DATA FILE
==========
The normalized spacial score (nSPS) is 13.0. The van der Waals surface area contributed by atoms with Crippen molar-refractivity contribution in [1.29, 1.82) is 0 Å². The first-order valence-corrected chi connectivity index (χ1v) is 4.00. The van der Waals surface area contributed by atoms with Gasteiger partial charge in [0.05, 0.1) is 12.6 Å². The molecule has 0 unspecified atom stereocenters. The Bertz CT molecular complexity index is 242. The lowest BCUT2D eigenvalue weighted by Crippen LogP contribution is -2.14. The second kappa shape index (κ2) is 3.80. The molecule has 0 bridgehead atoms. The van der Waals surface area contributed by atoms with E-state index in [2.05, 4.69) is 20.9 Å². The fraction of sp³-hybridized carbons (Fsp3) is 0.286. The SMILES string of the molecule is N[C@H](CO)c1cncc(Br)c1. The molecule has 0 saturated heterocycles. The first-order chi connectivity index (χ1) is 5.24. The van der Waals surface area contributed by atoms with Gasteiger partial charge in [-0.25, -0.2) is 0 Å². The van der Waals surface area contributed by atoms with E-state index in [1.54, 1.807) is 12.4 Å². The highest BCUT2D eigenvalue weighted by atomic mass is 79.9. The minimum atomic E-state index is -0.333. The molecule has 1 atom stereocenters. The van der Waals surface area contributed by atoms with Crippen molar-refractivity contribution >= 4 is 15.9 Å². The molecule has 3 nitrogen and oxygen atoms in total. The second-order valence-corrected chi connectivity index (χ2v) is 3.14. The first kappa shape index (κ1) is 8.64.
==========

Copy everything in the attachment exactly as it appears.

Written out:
The normalized spacial score (nSPS) is 13.0. The van der Waals surface area contributed by atoms with Crippen molar-refractivity contribution in [1.29, 1.82) is 0 Å². The first-order valence-corrected chi connectivity index (χ1v) is 4.00. The van der Waals surface area contributed by atoms with Gasteiger partial charge in [0.05, 0.1) is 12.6 Å². The molecule has 0 unspecified atom stereocenters. The Bertz CT molecular complexity index is 242. The lowest BCUT2D eigenvalue weighted by Crippen LogP contribution is -2.14. The second kappa shape index (κ2) is 3.80. The molecule has 0 bridgehead atoms. The van der Waals surface area contributed by atoms with E-state index in [2.05, 4.69) is 20.9 Å². The fraction of sp³-hybridized carbons (Fsp3) is 0.286. The SMILES string of the molecule is N[C@H](CO)c1cncc(Br)c1. The molecule has 0 saturated heterocycles. The first-order chi connectivity index (χ1) is 5.24. The van der Waals surface area contributed by atoms with Gasteiger partial charge in [-0.25, -0.2) is 0 Å². The van der Waals surface area contributed by atoms with E-state index in [1.54, 1.807) is 12.4 Å². The highest BCUT2D eigenvalue weighted by atomic mass is 79.9. The minimum atomic E-state index is -0.333. The molecule has 1 atom stereocenters. The van der Waals surface area contributed by atoms with Crippen molar-refractivity contribution >= 4 is 15.9 Å². The molecule has 3 nitrogen and oxygen atoms in total. The second-order valence-corrected chi connectivity index (χ2v) is 3.14. The first kappa shape index (κ1) is 8.64.